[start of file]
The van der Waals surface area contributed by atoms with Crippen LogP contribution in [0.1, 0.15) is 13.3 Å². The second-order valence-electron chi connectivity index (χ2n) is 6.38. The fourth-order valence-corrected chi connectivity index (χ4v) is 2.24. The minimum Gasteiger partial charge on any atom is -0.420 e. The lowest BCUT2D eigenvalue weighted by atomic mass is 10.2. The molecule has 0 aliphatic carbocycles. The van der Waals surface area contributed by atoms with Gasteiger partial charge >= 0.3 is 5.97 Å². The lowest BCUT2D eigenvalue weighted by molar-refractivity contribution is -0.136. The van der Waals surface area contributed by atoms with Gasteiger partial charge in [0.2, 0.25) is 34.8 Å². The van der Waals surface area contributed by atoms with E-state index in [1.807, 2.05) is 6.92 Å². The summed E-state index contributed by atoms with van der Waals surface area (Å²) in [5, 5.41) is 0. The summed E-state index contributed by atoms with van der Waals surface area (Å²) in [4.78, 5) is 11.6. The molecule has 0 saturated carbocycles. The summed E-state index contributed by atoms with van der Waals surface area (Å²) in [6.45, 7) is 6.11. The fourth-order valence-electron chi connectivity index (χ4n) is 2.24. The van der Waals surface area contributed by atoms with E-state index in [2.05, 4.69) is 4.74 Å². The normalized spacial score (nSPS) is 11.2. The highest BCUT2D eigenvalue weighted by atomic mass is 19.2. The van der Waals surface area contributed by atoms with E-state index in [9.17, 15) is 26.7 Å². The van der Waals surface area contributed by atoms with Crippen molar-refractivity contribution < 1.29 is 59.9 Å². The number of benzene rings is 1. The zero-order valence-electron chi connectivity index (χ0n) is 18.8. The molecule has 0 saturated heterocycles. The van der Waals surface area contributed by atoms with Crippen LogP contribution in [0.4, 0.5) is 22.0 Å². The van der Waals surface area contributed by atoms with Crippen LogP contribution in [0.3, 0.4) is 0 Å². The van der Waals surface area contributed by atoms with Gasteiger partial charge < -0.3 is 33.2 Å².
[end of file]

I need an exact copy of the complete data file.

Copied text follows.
The van der Waals surface area contributed by atoms with Crippen LogP contribution in [0.1, 0.15) is 13.3 Å². The second-order valence-electron chi connectivity index (χ2n) is 6.38. The fourth-order valence-corrected chi connectivity index (χ4v) is 2.24. The minimum Gasteiger partial charge on any atom is -0.420 e. The lowest BCUT2D eigenvalue weighted by atomic mass is 10.2. The molecule has 0 aliphatic carbocycles. The van der Waals surface area contributed by atoms with Gasteiger partial charge >= 0.3 is 5.97 Å². The lowest BCUT2D eigenvalue weighted by molar-refractivity contribution is -0.136. The van der Waals surface area contributed by atoms with Gasteiger partial charge in [0.2, 0.25) is 34.8 Å². The van der Waals surface area contributed by atoms with E-state index in [1.807, 2.05) is 6.92 Å². The summed E-state index contributed by atoms with van der Waals surface area (Å²) in [5, 5.41) is 0. The summed E-state index contributed by atoms with van der Waals surface area (Å²) in [4.78, 5) is 11.6. The molecule has 0 saturated carbocycles. The summed E-state index contributed by atoms with van der Waals surface area (Å²) in [6.45, 7) is 6.11. The fourth-order valence-electron chi connectivity index (χ4n) is 2.24. The van der Waals surface area contributed by atoms with E-state index in [2.05, 4.69) is 4.74 Å². The normalized spacial score (nSPS) is 11.2. The highest BCUT2D eigenvalue weighted by atomic mass is 19.2. The van der Waals surface area contributed by atoms with E-state index in [9.17, 15) is 26.7 Å². The van der Waals surface area contributed by atoms with Crippen molar-refractivity contribution < 1.29 is 59.9 Å². The number of benzene rings is 1. The zero-order valence-electron chi connectivity index (χ0n) is 18.8. The molecule has 0 saturated heterocycles. The van der Waals surface area contributed by atoms with Crippen LogP contribution in [0.4, 0.5) is 22.0 Å². The van der Waals surface area contributed by atoms with Crippen LogP contribution in [0.3, 0.4) is 0 Å². The van der Waals surface area contributed by atoms with Gasteiger partial charge < -0.3 is 33.2 Å².